Hackathon: Women’s Empowerment & Nutrition

Here’s Challenge #2 for today’s Hackathon:

As we begin to explore years of data on women’s empowerment from the World Bank and United Nations, we want to ask the question: Do countries that significantly improve the status of women also see lower rates of stunting? Women are the primary caregivers in the family. Research from countries around the world has shown that when women are empowered to earn more and have a greater say in home finances, they are more likely than men to invest the additional money in promoting the welfare of their children — through nutritious food, for example. In this project, Bread for the World Institute is interested in exploring whether and where women’s empowerment is associated with improvements in stunting and, if so, over what period of time. The answer to the question of whether the two indicators coincide is most likely to be “sometimes yes, sometimes no.”

Data and background information can be found in the “Challenge 2″ in this Google drive folder.

Cleaned IFPRI Data

Cleaned Female Stunting Data

Cleaned Male Stunting Data

Cleaned Female Stunting Data (updated)

Cleaned Male Stunting Data (updated)

Final Cleaned Full Data (updated)

Final Data Cleaned again

13 thoughts on “Hackathon: Women’s Empowerment & Nutrition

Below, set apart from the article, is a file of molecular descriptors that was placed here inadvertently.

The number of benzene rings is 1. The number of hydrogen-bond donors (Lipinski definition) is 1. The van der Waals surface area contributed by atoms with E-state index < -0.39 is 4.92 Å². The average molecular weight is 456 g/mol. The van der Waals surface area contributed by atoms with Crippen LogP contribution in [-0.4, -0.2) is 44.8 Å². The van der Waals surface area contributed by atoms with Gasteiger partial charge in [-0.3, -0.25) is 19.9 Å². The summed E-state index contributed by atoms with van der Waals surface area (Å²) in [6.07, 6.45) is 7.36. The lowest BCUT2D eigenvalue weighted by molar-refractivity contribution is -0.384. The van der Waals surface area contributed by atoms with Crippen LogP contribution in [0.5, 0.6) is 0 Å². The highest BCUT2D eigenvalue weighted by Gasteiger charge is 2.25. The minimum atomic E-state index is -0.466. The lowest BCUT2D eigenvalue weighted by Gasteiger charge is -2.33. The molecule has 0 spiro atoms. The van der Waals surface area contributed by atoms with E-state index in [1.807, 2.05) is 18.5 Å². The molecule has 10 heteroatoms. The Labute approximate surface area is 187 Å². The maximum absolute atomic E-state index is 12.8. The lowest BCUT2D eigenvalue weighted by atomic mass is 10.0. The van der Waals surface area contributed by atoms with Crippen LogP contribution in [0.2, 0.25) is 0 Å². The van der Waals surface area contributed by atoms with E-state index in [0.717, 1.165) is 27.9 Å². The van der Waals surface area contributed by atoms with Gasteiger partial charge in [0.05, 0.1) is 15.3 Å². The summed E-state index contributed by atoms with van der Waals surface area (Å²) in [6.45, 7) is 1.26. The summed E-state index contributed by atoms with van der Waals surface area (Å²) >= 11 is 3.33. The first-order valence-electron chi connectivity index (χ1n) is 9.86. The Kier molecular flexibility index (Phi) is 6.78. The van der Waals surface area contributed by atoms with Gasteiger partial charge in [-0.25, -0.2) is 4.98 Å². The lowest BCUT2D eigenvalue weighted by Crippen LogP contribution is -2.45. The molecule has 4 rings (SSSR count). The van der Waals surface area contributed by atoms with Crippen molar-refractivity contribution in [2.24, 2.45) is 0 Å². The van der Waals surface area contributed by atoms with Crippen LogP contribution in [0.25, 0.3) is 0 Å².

1. Correlations between women’e empowerment indicators and wasting/severe wasting among children across countries using Worldbank data from 2004-2013.

  2. This group is heading down the road of correlations between health measures (stunting, undernourishment, underweight, mortality) and women’s empowerment (Gender Inequality Index, GII).

    So here’s the data cleaning challenges:
    –GII data is not machine readable
    –lots of missing data in the World Bank files. We are considering moving averages or some other sort of smoothing
    –possible secondary data set that shows the variation within country over time to visualize the point above.

  3. Data for THE STATE OF THE WORLD’S CHILDREN 2014 (SOWC) – Nutrition
    Also available at:

  4. We’ve started down the road of one–or multiple–scatterplots or bubble charts to visualize the data.

    We’re now churning through another set of ideas of a graphic/infographic-type approach that shows the story in a different way. This could potentially be a timeline of a woman’s life, or visual images of stunting, malnutrition, etc.

  5. Found a table with Country -> Region mapping:


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